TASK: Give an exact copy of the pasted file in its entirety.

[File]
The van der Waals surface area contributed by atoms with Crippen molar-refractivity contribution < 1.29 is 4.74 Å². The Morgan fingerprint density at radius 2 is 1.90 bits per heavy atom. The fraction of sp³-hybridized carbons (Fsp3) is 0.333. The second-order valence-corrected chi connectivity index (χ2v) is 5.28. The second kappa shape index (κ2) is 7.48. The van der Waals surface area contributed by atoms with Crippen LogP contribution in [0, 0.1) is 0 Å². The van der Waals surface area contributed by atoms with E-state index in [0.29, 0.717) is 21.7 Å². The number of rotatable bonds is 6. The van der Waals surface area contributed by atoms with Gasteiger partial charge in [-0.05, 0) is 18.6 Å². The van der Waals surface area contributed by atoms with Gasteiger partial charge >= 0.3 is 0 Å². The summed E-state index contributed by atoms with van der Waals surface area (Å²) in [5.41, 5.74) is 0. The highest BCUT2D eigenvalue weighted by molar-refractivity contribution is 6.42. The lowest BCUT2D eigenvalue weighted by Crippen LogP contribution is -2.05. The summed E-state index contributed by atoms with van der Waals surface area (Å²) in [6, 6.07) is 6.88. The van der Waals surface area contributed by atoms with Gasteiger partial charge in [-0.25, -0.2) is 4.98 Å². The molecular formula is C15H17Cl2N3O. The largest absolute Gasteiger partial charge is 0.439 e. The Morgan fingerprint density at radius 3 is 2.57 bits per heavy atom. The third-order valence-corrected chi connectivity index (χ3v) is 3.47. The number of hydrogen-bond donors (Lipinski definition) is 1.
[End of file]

The van der Waals surface area contributed by atoms with Crippen molar-refractivity contribution < 1.29 is 4.74 Å². The Morgan fingerprint density at radius 2 is 1.90 bits per heavy atom. The fraction of sp³-hybridized carbons (Fsp3) is 0.333. The second-order valence-corrected chi connectivity index (χ2v) is 5.28. The second kappa shape index (κ2) is 7.48. The van der Waals surface area contributed by atoms with Crippen LogP contribution in [0, 0.1) is 0 Å². The van der Waals surface area contributed by atoms with E-state index in [0.29, 0.717) is 21.7 Å². The number of rotatable bonds is 6. The van der Waals surface area contributed by atoms with Gasteiger partial charge in [-0.05, 0) is 18.6 Å². The van der Waals surface area contributed by atoms with Gasteiger partial charge >= 0.3 is 0 Å². The summed E-state index contributed by atoms with van der Waals surface area (Å²) in [5.41, 5.74) is 0. The highest BCUT2D eigenvalue weighted by molar-refractivity contribution is 6.42. The lowest BCUT2D eigenvalue weighted by Crippen LogP contribution is -2.05. The summed E-state index contributed by atoms with van der Waals surface area (Å²) in [6, 6.07) is 6.88. The van der Waals surface area contributed by atoms with Gasteiger partial charge in [-0.25, -0.2) is 4.98 Å². The molecular formula is C15H17Cl2N3O. The largest absolute Gasteiger partial charge is 0.439 e. The Morgan fingerprint density at radius 3 is 2.57 bits per heavy atom. The third-order valence-corrected chi connectivity index (χ3v) is 3.47. The number of hydrogen-bond donors (Lipinski definition) is 1.